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How Hiring Uninsured Contractors or Sub-Contractors Exposes You to Risk


Building your small business involves far more than the creation of a business plan and the appropriate signatures from your lender of choice. After all, putting pen to paper is only part of the challenge and far removed from the physical tasks involved with setting up your small business. Construction of your work area and/or store front could easily become the largest investment you’ll make, with routine delays and unforeseen circumstances hidden under every block of concrete that’s poured.

So how do you protect yourself as a small business owner to ensure that your project gets off the ground? Part of this process hinges on the people who will actually do the work – the contractors and sub-contractors you hire to complete the demanding task of building your business.

Because an informed customer is a good customer, find out as much as you can about the contractor you are considering in advance. Ask for all appropriate license numbers and a written proposal that outlines what work needs to be done and the timeline in which that work is to be completed. Check for customer references and do as much homework as possible before you make the decision to hire. And, above all else, be sure to hire an insured contractor or sub-contractor to complete the job.

Risks involved with hiring uninsured contractors or sub-contractors

Here are some of the reasons not to hire uninsured contractors/sub-contractors:

Uninsured contractors are a danger to your financial affairs because they expose you to significant financial risk in the event of an injury or damage to property. Though they may present you with an opportunity to save money in the short term, the long term risk to which you are being exposed may prevent you from ever opening your doors for business.

Uninsured contractors may have no way of repaying you for any property damage he or she causes, putting the risk of extended damage squarely on your shoulders. If you are renting the location of your business, your agreement may explicitly state that you must hire an insured contractor to complete the job. Failure to do so could put you at considerable risk should damage to property occur.

If you think to yourself that your property insurance policy will cover whatever damages or losses occur as a result of your uninsured contractor, think again. If an employee of the contractor is hurt while working on your property and a prolonged hospital stay is required, different insurance scenarios can come into play depending on the status of the contractor. If the contractor is licensed, his workers compensation policy will come into play. If he is unlicensed and uninsured, then your insurance policy becomes the primary insurance.injured uninsured contractors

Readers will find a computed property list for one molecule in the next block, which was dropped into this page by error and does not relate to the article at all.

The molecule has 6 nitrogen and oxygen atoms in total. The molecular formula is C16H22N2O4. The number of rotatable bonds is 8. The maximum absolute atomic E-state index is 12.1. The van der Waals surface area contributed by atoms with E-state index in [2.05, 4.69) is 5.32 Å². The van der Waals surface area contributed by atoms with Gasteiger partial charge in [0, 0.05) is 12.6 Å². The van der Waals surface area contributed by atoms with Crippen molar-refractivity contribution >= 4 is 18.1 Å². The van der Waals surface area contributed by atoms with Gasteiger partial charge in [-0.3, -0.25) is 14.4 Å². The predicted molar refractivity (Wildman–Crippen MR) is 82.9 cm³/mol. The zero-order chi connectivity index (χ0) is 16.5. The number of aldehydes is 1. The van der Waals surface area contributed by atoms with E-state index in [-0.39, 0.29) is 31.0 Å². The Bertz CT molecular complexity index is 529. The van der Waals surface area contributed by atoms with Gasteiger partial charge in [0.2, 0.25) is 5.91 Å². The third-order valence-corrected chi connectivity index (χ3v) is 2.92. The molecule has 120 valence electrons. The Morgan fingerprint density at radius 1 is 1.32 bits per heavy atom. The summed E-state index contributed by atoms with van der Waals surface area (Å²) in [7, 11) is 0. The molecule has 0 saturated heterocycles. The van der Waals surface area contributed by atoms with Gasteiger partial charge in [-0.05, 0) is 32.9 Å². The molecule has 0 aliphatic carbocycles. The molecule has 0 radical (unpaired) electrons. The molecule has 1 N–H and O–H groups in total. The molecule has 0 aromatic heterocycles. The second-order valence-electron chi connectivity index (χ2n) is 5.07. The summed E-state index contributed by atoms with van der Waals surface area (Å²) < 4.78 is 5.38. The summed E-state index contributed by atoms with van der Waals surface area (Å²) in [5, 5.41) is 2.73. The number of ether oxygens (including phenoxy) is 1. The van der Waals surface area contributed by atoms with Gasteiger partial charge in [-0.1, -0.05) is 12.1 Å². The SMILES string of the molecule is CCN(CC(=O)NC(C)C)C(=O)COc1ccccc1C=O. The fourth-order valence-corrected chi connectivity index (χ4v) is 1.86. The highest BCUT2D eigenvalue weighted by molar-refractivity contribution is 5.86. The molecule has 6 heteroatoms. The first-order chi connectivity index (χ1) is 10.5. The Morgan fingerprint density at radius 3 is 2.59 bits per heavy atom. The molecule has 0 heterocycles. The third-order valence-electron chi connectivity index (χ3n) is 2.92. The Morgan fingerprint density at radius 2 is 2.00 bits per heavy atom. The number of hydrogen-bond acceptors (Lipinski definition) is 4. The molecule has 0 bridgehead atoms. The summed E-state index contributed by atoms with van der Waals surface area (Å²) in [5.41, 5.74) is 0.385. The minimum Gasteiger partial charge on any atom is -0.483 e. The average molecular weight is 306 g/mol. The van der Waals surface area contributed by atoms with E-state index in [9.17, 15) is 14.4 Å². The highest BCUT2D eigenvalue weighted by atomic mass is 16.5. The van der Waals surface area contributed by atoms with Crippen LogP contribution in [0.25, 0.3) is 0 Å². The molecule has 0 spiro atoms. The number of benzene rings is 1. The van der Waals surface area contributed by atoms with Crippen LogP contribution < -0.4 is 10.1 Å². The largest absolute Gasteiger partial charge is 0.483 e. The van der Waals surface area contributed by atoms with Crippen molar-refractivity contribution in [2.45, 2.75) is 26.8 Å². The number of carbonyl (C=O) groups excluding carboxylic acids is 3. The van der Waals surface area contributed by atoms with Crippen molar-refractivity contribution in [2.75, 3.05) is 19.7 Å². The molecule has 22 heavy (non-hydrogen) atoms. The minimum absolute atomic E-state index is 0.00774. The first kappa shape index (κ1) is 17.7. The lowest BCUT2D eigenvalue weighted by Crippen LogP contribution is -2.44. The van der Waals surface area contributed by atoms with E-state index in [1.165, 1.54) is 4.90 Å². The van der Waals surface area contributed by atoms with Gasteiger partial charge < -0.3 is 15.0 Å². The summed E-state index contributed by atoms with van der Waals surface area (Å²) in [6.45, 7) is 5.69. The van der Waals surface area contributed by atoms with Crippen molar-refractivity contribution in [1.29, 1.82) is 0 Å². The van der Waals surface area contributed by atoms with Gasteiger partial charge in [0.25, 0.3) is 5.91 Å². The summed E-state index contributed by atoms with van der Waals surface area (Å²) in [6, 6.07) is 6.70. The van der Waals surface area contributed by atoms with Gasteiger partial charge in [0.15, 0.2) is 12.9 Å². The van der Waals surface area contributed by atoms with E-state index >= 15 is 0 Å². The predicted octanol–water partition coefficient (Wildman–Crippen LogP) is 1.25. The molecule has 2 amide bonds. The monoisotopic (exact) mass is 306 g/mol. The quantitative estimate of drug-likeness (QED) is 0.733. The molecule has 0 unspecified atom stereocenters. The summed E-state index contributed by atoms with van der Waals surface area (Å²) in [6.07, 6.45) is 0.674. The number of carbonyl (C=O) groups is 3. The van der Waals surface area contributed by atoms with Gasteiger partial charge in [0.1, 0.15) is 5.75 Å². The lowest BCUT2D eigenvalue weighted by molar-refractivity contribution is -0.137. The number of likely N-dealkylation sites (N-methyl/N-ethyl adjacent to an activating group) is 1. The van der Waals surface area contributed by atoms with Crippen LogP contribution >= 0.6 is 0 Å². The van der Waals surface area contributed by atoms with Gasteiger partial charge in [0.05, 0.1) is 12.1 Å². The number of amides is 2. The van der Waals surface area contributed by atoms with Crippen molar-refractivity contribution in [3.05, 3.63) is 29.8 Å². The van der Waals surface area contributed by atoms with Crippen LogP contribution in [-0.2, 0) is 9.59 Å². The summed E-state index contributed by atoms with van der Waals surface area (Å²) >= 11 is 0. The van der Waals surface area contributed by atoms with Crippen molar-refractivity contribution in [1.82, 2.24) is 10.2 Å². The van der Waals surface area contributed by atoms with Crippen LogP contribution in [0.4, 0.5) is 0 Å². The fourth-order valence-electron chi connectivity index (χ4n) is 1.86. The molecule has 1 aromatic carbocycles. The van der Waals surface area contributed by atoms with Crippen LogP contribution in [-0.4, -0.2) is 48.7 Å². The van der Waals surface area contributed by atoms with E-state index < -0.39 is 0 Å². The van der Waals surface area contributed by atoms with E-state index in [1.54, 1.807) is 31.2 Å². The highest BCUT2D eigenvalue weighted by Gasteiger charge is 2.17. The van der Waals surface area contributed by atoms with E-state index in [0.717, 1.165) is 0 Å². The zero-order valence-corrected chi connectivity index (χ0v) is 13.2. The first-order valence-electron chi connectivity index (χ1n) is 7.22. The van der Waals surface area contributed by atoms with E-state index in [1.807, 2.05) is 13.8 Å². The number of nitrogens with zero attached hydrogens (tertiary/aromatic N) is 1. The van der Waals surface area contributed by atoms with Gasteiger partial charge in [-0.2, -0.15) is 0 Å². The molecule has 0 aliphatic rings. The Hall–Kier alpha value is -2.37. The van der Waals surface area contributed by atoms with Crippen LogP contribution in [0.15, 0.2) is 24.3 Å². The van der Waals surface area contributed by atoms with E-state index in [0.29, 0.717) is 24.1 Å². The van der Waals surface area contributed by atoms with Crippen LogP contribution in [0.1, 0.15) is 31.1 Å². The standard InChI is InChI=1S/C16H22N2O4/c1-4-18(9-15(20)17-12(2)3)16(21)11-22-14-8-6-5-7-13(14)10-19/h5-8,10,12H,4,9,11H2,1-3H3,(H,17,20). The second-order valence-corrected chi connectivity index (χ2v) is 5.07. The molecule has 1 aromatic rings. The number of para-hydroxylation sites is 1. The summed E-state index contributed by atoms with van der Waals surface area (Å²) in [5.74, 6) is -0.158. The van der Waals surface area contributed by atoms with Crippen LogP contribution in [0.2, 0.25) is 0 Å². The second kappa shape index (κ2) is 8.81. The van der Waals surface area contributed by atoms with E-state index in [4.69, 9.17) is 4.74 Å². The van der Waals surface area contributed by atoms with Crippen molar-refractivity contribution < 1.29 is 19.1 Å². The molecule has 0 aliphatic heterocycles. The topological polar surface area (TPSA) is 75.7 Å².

However, when a serious accident occurs, both the injured party and all others that were impacted by the damage will likely sue to recover their loses.

If you knowingly hired an unlicensed contractor and an injury occurs during the performance of the contract, then your insurance company has the right not to pay the claim, leaving you exposed to the medical or personal injury bills. If the insurance company wins a judgement against you, any asset you receive in the future (even inheritance or money from your business) can have a lean placed against it. All judgements are made a part of your credit history and remain there until they are paid.

So what about one-man teams?

If your contractor is a one-man operation, he can be exempt from having to carry workers’ compensation insurance (ask for a copy of the Construction Industry Certificate of Exemption from Workers’ Compensation document). However, this is very risky for you, as he may well engage the services of an assistant and if the assistant gets hurt, you may have to pay the medical bills.

How to make sure you are hiring an insured contractor/sub-contractor

When hiring a contractor or sub-contractor, make sure each carries public liability and property damage insurance.

Do your homework by taking the time to check with the insurance agency to verify that the policy is still effective and will be throughout the duration of your engagement. The bottom line in this debate will affect the bottom line of your business. If the contractor is uninsured or has uninsured employees, don’t even consider hiring them. Otherwise, you could be sued and held monetarily responsible for worker’s injuries sustained while on your property.

Check with the Better Business Bureau (BBB) to discover which contractors may have had complaints filed against them and get as much detail as possible to determine whether or not the complaint was legitimate.

Shortcuts can (and have) been taken by many other people like you, but are you truly willing to take on such an additional risk before the doors of your business have even opened?

If you have any questions about business insurance or how to ensure your contractors have the right kind of coverage contact us via our contact form or call us at 1-866-358-2860.

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